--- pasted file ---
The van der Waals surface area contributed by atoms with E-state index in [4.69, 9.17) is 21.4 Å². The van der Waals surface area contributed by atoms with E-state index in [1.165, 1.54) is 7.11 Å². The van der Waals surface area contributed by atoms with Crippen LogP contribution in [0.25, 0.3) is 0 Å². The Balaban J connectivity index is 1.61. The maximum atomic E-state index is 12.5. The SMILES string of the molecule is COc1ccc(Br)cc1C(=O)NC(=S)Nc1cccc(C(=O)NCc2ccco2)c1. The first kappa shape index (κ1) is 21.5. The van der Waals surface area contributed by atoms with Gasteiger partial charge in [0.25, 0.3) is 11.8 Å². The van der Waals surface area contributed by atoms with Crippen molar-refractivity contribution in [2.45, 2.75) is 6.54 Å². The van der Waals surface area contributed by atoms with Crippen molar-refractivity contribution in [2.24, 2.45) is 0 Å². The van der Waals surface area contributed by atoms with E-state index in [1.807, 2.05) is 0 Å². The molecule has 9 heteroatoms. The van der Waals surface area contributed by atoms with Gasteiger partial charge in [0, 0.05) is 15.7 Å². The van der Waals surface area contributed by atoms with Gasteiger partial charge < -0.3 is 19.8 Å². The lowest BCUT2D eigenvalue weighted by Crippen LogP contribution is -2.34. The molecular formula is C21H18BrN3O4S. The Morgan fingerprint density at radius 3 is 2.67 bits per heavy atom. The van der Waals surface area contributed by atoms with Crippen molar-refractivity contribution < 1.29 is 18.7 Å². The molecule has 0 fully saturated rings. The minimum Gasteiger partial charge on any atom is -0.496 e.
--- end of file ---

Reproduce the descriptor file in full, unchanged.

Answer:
The van der Waals surface area contributed by atoms with E-state index in [4.69, 9.17) is 21.4 Å². The van der Waals surface area contributed by atoms with E-state index in [1.165, 1.54) is 7.11 Å². The van der Waals surface area contributed by atoms with Crippen LogP contribution in [0.25, 0.3) is 0 Å². The Balaban J connectivity index is 1.61. The maximum atomic E-state index is 12.5. The SMILES string of the molecule is COc1ccc(Br)cc1C(=O)NC(=S)Nc1cccc(C(=O)NCc2ccco2)c1. The first kappa shape index (κ1) is 21.5. The van der Waals surface area contributed by atoms with Gasteiger partial charge in [0.25, 0.3) is 11.8 Å². The van der Waals surface area contributed by atoms with Crippen molar-refractivity contribution in [2.45, 2.75) is 6.54 Å². The van der Waals surface area contributed by atoms with Crippen molar-refractivity contribution in [2.24, 2.45) is 0 Å². The van der Waals surface area contributed by atoms with E-state index in [1.807, 2.05) is 0 Å². The molecule has 9 heteroatoms. The van der Waals surface area contributed by atoms with Gasteiger partial charge in [0, 0.05) is 15.7 Å². The van der Waals surface area contributed by atoms with Gasteiger partial charge < -0.3 is 19.8 Å². The lowest BCUT2D eigenvalue weighted by Crippen LogP contribution is -2.34. The molecular formula is C21H18BrN3O4S. The Morgan fingerprint density at radius 3 is 2.67 bits per heavy atom. The van der Waals surface area contributed by atoms with Crippen molar-refractivity contribution < 1.29 is 18.7 Å². The molecule has 0 fully saturated rings. The minimum Gasteiger partial charge on any atom is -0.496 e.